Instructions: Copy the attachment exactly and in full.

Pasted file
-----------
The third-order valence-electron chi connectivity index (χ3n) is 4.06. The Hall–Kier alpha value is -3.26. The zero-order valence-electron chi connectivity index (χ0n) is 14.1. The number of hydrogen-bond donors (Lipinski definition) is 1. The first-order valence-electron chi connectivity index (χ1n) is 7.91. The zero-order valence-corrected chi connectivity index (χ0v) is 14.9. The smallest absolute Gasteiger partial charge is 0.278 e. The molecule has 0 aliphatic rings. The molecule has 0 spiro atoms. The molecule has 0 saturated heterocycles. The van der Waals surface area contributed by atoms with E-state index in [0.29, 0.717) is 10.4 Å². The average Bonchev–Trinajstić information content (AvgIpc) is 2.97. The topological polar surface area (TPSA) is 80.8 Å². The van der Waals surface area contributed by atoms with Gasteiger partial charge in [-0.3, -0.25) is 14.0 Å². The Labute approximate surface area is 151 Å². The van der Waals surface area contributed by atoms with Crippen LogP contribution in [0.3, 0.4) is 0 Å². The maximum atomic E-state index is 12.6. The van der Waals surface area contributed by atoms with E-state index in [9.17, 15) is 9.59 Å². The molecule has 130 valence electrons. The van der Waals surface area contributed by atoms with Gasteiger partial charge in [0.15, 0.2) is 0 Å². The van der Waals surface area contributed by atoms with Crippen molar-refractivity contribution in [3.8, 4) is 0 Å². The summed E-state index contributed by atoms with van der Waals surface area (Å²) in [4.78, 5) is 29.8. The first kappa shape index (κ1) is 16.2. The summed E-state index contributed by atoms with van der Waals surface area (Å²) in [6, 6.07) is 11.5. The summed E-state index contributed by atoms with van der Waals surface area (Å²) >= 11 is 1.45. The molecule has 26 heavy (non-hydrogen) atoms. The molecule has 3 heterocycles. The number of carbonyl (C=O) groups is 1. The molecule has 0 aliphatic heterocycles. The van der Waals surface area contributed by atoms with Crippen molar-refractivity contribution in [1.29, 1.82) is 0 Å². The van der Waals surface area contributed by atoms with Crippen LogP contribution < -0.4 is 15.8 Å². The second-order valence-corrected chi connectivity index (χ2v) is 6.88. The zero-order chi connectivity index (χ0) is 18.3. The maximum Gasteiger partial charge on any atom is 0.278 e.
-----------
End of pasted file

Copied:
The third-order valence-electron chi connectivity index (χ3n) is 4.06. The Hall–Kier alpha value is -3.26. The zero-order valence-electron chi connectivity index (χ0n) is 14.1. The number of hydrogen-bond donors (Lipinski definition) is 1. The first-order valence-electron chi connectivity index (χ1n) is 7.91. The zero-order valence-corrected chi connectivity index (χ0v) is 14.9. The smallest absolute Gasteiger partial charge is 0.278 e. The molecule has 0 aliphatic rings. The molecule has 0 spiro atoms. The molecule has 0 saturated heterocycles. The van der Waals surface area contributed by atoms with E-state index in [0.29, 0.717) is 10.4 Å². The average Bonchev–Trinajstić information content (AvgIpc) is 2.97. The topological polar surface area (TPSA) is 80.8 Å². The van der Waals surface area contributed by atoms with Gasteiger partial charge in [-0.3, -0.25) is 14.0 Å². The Labute approximate surface area is 151 Å². The van der Waals surface area contributed by atoms with Crippen LogP contribution in [0.3, 0.4) is 0 Å². The maximum atomic E-state index is 12.6. The van der Waals surface area contributed by atoms with E-state index in [9.17, 15) is 9.59 Å². The molecule has 130 valence electrons. The van der Waals surface area contributed by atoms with Gasteiger partial charge in [0.15, 0.2) is 0 Å². The van der Waals surface area contributed by atoms with Crippen molar-refractivity contribution in [3.8, 4) is 0 Å². The summed E-state index contributed by atoms with van der Waals surface area (Å²) in [4.78, 5) is 29.8. The first kappa shape index (κ1) is 16.2. The summed E-state index contributed by atoms with van der Waals surface area (Å²) in [6, 6.07) is 11.5. The summed E-state index contributed by atoms with van der Waals surface area (Å²) >= 11 is 1.45. The molecule has 26 heavy (non-hydrogen) atoms. The molecule has 3 heterocycles. The number of carbonyl (C=O) groups is 1. The molecule has 0 aliphatic heterocycles. The van der Waals surface area contributed by atoms with Crippen molar-refractivity contribution in [1.29, 1.82) is 0 Å². The van der Waals surface area contributed by atoms with Crippen LogP contribution < -0.4 is 15.8 Å². The second-order valence-corrected chi connectivity index (χ2v) is 6.88. The zero-order chi connectivity index (χ0) is 18.3. The maximum Gasteiger partial charge on any atom is 0.278 e.